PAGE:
Alabama Personal Injury Law
Statutes of Limitations: The amount of time you have to sue whoever caused your injury or damage.
- Personal Injury – 2 years
- Damage to Personal Property – 6 years
- Medical malpractice – 2 years, but if the injury is discovered after two years, then 6 months from the date of discovery
- Legal malpractice – 2 years
- Other professional malpractice – 2 years
Where to Sue:
- Personal injury claims under $3,000 – Small Claims Court
- Personal injury claims $3,000 to $10,000-Alabama District Court.
- Personal injury claims $10,000 or more – Alabama Circuit Court
How to Sue:
Small Claims Court:
- Forms: Alabama Statement of Claim (Form SM-01)
- Where to file: Where the defendant lives or where property damage or injury occurred.
- How to notify the defendant (service): Certified mail with return receipt requested with copy of Form SM-01 and
Alabama Small Claims Summons (Form SM-07) or service should be personally delivered to the defendant by a local county sheriff.
- Proving the defendant was notified: The sheriff must endorse a copy of the service that was delivered to the defendant and deliver it to the clerk of the court.
- Attorneys: Attorney representation at the trial is allowed in Alabama Small Claims Court.
- Appealing a small claim: Both the defendant and the plaintiff may appeal to the Alabama Circuit Court for a new trial within 14 days of the initial judgment.
Alabama District Court: Consult a qualified Alabama personal injury attorney for help. The process and completion of forms when filing a personal injury suit are complicated, and you should not attempt to file your claim without an attorney. Errors could cause you to have your claim dismissed and other possible consequences.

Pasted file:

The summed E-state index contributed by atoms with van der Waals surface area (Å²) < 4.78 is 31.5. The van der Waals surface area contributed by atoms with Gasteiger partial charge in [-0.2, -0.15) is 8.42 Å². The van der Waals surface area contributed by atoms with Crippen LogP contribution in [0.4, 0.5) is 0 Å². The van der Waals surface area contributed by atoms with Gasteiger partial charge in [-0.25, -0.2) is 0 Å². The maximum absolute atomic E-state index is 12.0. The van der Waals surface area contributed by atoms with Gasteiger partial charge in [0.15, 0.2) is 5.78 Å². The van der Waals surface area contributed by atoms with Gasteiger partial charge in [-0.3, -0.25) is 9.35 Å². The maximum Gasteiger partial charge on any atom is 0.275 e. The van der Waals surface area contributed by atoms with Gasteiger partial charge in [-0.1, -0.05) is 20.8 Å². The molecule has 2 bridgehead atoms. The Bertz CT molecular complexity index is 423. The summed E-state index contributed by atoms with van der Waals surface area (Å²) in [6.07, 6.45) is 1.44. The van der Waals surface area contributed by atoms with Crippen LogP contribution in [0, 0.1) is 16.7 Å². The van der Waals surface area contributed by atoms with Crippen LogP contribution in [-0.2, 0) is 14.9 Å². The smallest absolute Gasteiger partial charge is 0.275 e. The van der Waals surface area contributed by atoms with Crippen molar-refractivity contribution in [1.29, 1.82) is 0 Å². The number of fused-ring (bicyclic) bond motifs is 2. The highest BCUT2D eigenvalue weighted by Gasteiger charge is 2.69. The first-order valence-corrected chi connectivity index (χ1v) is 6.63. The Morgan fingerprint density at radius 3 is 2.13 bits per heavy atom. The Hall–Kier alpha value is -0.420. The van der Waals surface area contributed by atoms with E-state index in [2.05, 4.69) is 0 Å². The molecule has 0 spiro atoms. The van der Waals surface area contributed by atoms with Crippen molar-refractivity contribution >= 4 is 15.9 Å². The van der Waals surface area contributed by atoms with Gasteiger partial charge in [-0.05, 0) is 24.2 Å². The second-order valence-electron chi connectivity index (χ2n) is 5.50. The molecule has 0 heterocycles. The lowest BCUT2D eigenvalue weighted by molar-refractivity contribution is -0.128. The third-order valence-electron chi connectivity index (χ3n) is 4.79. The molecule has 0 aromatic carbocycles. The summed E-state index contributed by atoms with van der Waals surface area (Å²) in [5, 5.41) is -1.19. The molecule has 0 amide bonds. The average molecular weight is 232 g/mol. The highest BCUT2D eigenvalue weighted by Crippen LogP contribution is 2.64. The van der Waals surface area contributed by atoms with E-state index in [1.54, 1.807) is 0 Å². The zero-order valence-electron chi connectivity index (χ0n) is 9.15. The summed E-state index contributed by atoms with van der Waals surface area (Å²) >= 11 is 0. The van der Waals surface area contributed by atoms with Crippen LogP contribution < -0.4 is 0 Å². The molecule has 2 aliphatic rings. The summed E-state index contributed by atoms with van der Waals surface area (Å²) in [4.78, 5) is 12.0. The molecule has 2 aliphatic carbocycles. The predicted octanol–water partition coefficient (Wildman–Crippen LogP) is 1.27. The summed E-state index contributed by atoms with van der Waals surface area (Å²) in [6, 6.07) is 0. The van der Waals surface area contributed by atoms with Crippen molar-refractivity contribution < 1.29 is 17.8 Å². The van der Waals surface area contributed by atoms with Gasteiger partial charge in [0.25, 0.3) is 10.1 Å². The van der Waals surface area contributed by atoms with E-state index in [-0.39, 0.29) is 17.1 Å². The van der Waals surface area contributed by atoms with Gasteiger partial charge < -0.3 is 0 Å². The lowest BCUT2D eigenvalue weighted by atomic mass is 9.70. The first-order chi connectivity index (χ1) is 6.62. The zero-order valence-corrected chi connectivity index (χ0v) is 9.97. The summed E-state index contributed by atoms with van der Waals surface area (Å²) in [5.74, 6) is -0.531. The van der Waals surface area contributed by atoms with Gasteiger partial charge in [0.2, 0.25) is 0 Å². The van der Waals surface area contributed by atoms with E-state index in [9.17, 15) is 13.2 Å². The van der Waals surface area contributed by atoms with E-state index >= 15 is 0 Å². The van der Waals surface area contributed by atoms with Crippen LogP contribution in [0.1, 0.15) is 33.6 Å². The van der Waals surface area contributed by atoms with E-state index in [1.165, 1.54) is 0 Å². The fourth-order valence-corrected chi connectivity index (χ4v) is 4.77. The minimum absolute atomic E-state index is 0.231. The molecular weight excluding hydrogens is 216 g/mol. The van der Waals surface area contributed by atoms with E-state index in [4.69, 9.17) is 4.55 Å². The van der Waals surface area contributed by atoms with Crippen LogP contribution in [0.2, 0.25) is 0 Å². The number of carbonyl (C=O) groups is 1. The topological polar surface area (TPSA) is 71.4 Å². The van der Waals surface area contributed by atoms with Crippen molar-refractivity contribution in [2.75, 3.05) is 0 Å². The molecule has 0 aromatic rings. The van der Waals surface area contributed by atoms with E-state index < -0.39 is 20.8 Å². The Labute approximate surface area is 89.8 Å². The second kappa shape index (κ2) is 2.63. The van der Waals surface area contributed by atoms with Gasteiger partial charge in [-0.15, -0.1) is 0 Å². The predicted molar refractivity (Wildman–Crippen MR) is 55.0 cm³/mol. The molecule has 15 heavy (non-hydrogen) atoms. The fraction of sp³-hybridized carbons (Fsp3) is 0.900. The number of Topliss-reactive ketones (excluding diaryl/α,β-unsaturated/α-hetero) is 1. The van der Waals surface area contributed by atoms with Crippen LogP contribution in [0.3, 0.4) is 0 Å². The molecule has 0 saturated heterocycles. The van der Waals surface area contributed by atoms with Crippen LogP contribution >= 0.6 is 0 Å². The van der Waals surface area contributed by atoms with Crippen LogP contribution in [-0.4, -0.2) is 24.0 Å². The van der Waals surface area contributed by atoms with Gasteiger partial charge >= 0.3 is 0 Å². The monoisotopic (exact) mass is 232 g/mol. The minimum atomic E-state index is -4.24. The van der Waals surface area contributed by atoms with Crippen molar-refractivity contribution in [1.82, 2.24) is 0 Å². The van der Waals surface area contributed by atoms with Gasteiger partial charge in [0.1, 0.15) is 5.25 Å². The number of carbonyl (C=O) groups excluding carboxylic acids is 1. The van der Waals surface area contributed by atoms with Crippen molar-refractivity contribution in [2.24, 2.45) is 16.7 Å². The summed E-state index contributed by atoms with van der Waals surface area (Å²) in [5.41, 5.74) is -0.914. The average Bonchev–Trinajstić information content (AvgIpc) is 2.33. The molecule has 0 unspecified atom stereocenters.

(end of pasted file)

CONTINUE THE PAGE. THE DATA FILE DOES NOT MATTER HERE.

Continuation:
- Forms: Alabama Civil Complaint and Alabama District Court Summons. Obtain copies of the Civil Complaint and Summons from the district in Alabama where you are suing
(Middle District of Alabama, Northern District of Alabama, Southern District of Alabama). Make copies for yourself, the defendant, and the court.
- How to File: File copies of the Alabama Civil Complaint and the Alabama District Court Summons with the clerk of the court in the District Court where the defendant lives, or where the injury or property damage occurred.
- How to Notify the Defendant: A sheriff must give the forms stamped by the clerk to the defendant personally, sign a copy of the summons, keep a copy for himself, and file a copy with the clerk of the district court.
What to Do if You Are Being Sued:
- Time to respond to a Summons in Alabama: 14 days.
- Consult an attorney immediately.
- Notify your insurance company if your injury is related to an incident that occurred at your home or business. If you are covered for the claim, your insurance company will provide attorney representation.
What to Do if a Judgment Was Entered Against You:
If you do not respond to a summons and complaint in Alabama, a judgment may be entered against you. This means that the plaintiff wins and you must pay whatever they claim you owe for damages.
- Time to Set Aside a Judgment in Alabama:
- An Alabama District Court may set aside a judgment up to 14 days, and an Alabama Circuit Court up to 30 days from the entry of judgment for mistake, surprise, excusable neglect, or if you did not have “actual” notice of the lawsuit
- Consult an attorney if a default judgment has been entered against you.
Ways to Collect Your Judgment:
- If you are successful in your Alabama personal injury lawsuit, you may collect your judgment by putting a lien on the debtor’s property, garnishing the debtor’s wages, or directing the sheriff to take money from the debtor’s bank account.
- Request aid from an experienced Alabama debt collection attorney to collect your judgment.